China astronauts enter space module (Update)

June 13, 2013
China's Shenzhou-10 rocket blasts off from the Jiuquan space centre in the Gobi Desert, in Jiuquan, northwest China's Gansu province, on June 11, 2013. The spacecraft on Thursday carried out a successful docking, according to state media.

Three Chinese astronauts Thursday entered a space module after carrying out a successful docking manoeuvre, state media said, two days after the launch of the country's longest manned space mission.

The astronauts entered the Tiangong-1 space module at 0817 GMT, almost three hours after their spacecraft Shenzhou-10 had linked up with the space laboratory in an "automated docking", Xinhua said, citing the Beijing Aerospace Control Center.

The three—who include China's second woman in space—are spending 15 days in orbit as the country's ambitious space programme reaches another milestone.

The docking procedure was the fifth to take place between Shenzhou-type spacecraft and the space module, Xinhua said.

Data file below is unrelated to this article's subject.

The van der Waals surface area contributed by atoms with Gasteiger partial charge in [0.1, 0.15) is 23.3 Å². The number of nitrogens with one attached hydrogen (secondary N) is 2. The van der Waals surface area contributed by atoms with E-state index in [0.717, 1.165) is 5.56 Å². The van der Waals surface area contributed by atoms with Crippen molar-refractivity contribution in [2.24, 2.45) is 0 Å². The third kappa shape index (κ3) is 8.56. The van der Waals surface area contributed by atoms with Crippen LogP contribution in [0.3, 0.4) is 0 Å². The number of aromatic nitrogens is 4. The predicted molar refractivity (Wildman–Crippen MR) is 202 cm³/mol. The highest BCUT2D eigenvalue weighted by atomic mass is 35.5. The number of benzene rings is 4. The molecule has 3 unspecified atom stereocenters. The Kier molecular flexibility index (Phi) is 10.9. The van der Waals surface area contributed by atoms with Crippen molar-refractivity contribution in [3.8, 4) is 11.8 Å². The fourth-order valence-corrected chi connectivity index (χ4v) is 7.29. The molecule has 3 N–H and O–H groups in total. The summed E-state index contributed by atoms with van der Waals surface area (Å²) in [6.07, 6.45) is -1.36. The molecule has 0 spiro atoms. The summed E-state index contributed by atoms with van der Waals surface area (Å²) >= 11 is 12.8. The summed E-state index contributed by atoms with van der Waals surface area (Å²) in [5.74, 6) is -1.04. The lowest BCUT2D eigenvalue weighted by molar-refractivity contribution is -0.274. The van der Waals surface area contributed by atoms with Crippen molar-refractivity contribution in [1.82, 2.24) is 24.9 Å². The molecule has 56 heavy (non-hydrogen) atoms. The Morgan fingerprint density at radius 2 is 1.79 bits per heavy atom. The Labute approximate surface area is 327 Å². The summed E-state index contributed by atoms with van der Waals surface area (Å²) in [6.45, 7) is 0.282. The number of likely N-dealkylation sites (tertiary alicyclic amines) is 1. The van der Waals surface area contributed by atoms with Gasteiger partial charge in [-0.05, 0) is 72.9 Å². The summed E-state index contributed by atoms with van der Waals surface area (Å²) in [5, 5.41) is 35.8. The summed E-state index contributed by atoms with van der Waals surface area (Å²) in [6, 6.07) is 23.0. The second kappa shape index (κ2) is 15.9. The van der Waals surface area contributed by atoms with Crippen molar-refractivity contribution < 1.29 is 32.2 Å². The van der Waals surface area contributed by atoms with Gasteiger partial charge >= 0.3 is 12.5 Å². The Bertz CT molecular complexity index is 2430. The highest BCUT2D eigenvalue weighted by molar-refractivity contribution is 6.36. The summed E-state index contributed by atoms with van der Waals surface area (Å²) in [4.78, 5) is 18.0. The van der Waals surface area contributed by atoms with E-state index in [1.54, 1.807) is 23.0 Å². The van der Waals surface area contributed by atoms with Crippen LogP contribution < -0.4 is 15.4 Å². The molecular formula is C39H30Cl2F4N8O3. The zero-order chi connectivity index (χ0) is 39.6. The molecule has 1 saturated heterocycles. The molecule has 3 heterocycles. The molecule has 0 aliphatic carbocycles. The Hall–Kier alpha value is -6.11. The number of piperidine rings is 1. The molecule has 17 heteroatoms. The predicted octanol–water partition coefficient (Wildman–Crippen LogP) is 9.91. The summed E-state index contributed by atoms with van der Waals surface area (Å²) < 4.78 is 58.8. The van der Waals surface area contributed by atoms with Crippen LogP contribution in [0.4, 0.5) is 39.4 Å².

Two automated operations were carried out by the unmanned Shenzhou-8 in 2011 and both an automated and manual docking by the manned Shenzhou-9 in 2012.

Last year's manual docking, China's first, tested a technique that is needed to be able to construct a space station, which China aims to do by 2020.

Beijing sees the multi-billion-dollar space programme as a symbol of its growing global stature and technical expertise, and of the ruling Communist Party's success in turning around the fortunes of the once poverty-stricken nation.

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baudrunner
2.3 / 5 (3) Jun 14, 2013
I have viewed videos of launches of European, Russian, American, Indian, and Chinese.rockets, all carrying important payloads, and I applaud the Chinese for their very clean and smooth launches. Indian rocket launches by comparison are filthy, and the exhaust plumes of the rest are nowhere near as clean and tidy looking as those of the Long March F2 rockets of China's. A beautiful job. Well done!
Q-Star
1.8 / 5 (5) Jun 14, 2013
I have viewed videos of launches of European, Russian, American, Indian, and Chinese.rockets, all carrying important payloads, and I applaud the Chinese for their very clean and smooth launches. Indian rocket launches by comparison are filthy, and the exhaust plumes of the rest are nowhere near as clean and tidy looking as those of the Long March F2 rockets of China's. A beautiful job. Well done!


It was a beautiful job, wasn't it? More people involved in developing space technology can only be a good thing, Kudos China, on getting into the game.

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